It's Electric: Sciaenochromis fryeri in the Home Aquarium
Author: Seth Gibson
Sciaenochromis fryeri is a popular, medium-sized African cichlid that hails from Lake Malawi. S. fryeri has many common names, including electric blue hap, electric blue ahli, and iceberg hap. The number of common names is due to subtle color variations from different collection locations in Lake Malawi as well as to confusion with the closely related species S. ahli.
Sexual dimorphism is evident in S. fryeri, as males and females differ in both size and coloration. Males grow to a maximum length of 7 to 8 inches (17 to 20 cm), and females typically attain a length of 5 to 6 inches (12 to 15 cm). Male S. fryeri rank among the most brightly and intensely colored freshwater fishes; those colors are the basis for the “electric blue” moniker.
Male S. fryeri sport an incredibly intense metallic blue body and yellow or orange eyes. Males also have varying degrees of bright red or orange accents on some or all of their fins. Many males also exhibit a bright white stripe along the spine that may extend down the forehead and between the eyes.
Females are much drabber; they have a gray body with a slight blue metallic sheen and dark gray vertical stripes. Females' fins and tail typically have subtle yellow and pale blue accents. Juvenile S. fryeri are all gray in coloration, and males usually start to show a significant increase in blue coloration at around 2 to 3 inches (5 to 7.5 cm) in length.
S. fryeri should be maintained in an aquarium of at least 75 gallons (284 liters), with a larger aquarium being better. Aquarium length and width are particularly important, as S. fryeri are powerful swimmers. They are typically found in and around rock mounds in the wild, which are easily replicated in an aquarium.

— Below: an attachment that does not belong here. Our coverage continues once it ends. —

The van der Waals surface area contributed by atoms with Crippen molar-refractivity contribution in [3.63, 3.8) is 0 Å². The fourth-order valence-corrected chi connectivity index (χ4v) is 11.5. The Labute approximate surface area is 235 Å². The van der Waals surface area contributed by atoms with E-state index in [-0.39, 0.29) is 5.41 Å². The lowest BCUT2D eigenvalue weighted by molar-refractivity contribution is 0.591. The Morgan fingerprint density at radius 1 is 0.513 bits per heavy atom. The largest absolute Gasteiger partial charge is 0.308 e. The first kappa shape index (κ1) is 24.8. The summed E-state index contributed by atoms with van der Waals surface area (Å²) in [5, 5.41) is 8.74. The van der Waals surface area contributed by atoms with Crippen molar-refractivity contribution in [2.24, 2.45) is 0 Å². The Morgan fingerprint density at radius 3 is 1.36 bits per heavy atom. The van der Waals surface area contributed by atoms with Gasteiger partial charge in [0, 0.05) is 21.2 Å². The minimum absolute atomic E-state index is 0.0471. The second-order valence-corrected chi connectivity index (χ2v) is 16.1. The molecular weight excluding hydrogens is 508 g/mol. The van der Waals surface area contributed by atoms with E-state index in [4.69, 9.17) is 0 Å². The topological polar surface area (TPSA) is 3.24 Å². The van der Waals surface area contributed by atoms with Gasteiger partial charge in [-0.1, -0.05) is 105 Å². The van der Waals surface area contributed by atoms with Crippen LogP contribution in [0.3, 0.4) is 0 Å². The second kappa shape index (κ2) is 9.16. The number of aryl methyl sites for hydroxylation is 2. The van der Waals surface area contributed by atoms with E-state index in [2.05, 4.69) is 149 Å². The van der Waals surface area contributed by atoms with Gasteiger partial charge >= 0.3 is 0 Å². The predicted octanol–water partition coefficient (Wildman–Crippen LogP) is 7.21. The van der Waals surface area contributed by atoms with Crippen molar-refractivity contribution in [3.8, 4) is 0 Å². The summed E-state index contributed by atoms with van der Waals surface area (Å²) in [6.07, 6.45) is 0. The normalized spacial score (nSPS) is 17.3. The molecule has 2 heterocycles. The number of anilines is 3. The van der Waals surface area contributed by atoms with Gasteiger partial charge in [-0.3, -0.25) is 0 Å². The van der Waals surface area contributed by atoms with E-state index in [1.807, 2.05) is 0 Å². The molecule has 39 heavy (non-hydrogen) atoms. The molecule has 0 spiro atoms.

Large rock piles make for a natural and visually appealing environment. Various synthetic rocks made for the aquarium trade are quite realistic. Many of these synthetic rocks have a hole or entry way that basically makes each rock its own cave, providing more space and refuge for aquarium inhabitants.
At a minimum, an aquarium for S. fryeri should be 4 feet (125 cm) in length and 18 inches(50 cm) wide, which is a standard dimension for a 75-gallon (284 liters) tank. A standard 125-gallon aquarium of 6 feet (2 m) in length and 18 inches (50 cm) wide is an ideal choice. Appropriate water parameters for S. fryeri include a pH range of 7.8 to 8.6 and temperature range of 75° to 82°F (23° to 28°C).
S. fryeri does best in an aquarium that receives large water changes on a regular basis and has strong filtration. S. fryeri individuals are dedicated carnivores in the wild; they prey upon small fishes and the fry of other fishes inhabiting the rock mounds they call home. Luckily, they are not picky eaters and readily accept pellets and flakes. As an occasional treat, I offer my group of S. fryeri brine shrimp, frozen krill, and small pieces of fish filet.
Temperament and Tankmates